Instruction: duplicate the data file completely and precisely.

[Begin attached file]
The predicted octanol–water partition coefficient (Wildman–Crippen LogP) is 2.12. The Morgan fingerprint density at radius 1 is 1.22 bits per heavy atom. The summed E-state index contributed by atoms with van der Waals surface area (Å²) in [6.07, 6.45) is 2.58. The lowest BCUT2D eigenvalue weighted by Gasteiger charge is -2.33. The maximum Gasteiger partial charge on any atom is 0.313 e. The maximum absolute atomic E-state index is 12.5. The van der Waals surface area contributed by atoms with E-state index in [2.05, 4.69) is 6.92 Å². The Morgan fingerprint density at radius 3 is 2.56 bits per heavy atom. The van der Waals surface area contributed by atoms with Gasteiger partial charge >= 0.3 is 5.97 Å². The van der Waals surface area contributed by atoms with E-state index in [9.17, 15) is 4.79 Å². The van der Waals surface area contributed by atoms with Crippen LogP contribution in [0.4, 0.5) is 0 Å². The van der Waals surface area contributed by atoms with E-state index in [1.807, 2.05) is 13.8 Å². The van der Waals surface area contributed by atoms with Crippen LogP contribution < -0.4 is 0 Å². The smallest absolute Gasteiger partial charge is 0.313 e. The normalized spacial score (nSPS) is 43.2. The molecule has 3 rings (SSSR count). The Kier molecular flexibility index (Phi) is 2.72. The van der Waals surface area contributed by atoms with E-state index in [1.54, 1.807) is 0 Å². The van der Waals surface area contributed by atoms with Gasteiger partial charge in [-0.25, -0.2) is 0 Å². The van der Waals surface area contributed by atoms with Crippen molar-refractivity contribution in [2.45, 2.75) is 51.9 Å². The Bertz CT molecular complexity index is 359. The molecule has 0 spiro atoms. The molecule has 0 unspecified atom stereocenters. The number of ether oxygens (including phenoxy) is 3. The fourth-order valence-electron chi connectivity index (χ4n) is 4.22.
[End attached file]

The predicted octanol–water partition coefficient (Wildman–Crippen LogP) is 2.12. The Morgan fingerprint density at radius 1 is 1.22 bits per heavy atom. The summed E-state index contributed by atoms with van der Waals surface area (Å²) in [6.07, 6.45) is 2.58. The lowest BCUT2D eigenvalue weighted by Gasteiger charge is -2.33. The maximum Gasteiger partial charge on any atom is 0.313 e. The maximum absolute atomic E-state index is 12.5. The van der Waals surface area contributed by atoms with E-state index in [2.05, 4.69) is 6.92 Å². The Morgan fingerprint density at radius 3 is 2.56 bits per heavy atom. The van der Waals surface area contributed by atoms with Gasteiger partial charge >= 0.3 is 5.97 Å². The van der Waals surface area contributed by atoms with E-state index in [9.17, 15) is 4.79 Å². The van der Waals surface area contributed by atoms with Crippen LogP contribution in [0.4, 0.5) is 0 Å². The van der Waals surface area contributed by atoms with E-state index in [1.807, 2.05) is 13.8 Å². The van der Waals surface area contributed by atoms with Crippen LogP contribution < -0.4 is 0 Å². The smallest absolute Gasteiger partial charge is 0.313 e. The normalized spacial score (nSPS) is 43.2. The molecule has 3 rings (SSSR count). The Kier molecular flexibility index (Phi) is 2.72. The van der Waals surface area contributed by atoms with E-state index in [1.54, 1.807) is 0 Å². The van der Waals surface area contributed by atoms with Gasteiger partial charge in [-0.25, -0.2) is 0 Å². The van der Waals surface area contributed by atoms with Crippen molar-refractivity contribution in [2.45, 2.75) is 51.9 Å². The Bertz CT molecular complexity index is 359. The molecule has 0 spiro atoms. The molecule has 0 unspecified atom stereocenters. The number of ether oxygens (including phenoxy) is 3. The fourth-order valence-electron chi connectivity index (χ4n) is 4.22.